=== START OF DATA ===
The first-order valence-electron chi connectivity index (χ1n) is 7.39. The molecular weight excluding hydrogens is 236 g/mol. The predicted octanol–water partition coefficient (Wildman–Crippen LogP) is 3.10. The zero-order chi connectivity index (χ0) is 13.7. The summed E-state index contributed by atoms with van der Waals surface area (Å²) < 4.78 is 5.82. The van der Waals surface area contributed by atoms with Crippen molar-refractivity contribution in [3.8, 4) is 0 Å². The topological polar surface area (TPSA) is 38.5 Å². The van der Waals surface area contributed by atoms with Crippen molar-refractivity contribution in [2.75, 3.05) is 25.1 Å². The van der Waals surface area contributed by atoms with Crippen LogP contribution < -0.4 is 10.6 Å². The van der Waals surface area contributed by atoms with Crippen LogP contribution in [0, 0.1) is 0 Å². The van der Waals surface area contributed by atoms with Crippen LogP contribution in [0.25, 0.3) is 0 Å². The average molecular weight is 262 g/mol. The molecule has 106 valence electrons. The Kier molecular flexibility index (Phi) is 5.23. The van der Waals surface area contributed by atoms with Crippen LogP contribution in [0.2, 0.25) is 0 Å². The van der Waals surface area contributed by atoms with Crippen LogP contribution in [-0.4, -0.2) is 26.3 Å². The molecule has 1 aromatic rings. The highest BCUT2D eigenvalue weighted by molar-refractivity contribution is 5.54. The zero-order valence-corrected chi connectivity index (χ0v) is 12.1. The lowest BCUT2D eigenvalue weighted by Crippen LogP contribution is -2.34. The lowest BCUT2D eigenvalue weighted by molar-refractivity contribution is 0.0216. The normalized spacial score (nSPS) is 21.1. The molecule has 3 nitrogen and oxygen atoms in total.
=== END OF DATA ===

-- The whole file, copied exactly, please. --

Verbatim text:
The first-order valence-electron chi connectivity index (χ1n) is 7.39. The molecular weight excluding hydrogens is 236 g/mol. The predicted octanol–water partition coefficient (Wildman–Crippen LogP) is 3.10. The zero-order chi connectivity index (χ0) is 13.7. The summed E-state index contributed by atoms with van der Waals surface area (Å²) < 4.78 is 5.82. The van der Waals surface area contributed by atoms with Crippen molar-refractivity contribution in [3.8, 4) is 0 Å². The topological polar surface area (TPSA) is 38.5 Å². The van der Waals surface area contributed by atoms with Crippen molar-refractivity contribution in [2.75, 3.05) is 25.1 Å². The van der Waals surface area contributed by atoms with Crippen LogP contribution < -0.4 is 10.6 Å². The van der Waals surface area contributed by atoms with Crippen LogP contribution in [0, 0.1) is 0 Å². The van der Waals surface area contributed by atoms with Crippen LogP contribution in [0.25, 0.3) is 0 Å². The average molecular weight is 262 g/mol. The molecule has 106 valence electrons. The Kier molecular flexibility index (Phi) is 5.23. The van der Waals surface area contributed by atoms with Crippen LogP contribution in [0.2, 0.25) is 0 Å². The van der Waals surface area contributed by atoms with Crippen LogP contribution in [-0.4, -0.2) is 26.3 Å². The molecule has 1 aromatic rings. The highest BCUT2D eigenvalue weighted by molar-refractivity contribution is 5.54. The zero-order valence-corrected chi connectivity index (χ0v) is 12.1. The lowest BCUT2D eigenvalue weighted by Crippen LogP contribution is -2.34. The lowest BCUT2D eigenvalue weighted by molar-refractivity contribution is 0.0216. The normalized spacial score (nSPS) is 21.1. The molecule has 3 nitrogen and oxygen atoms in total.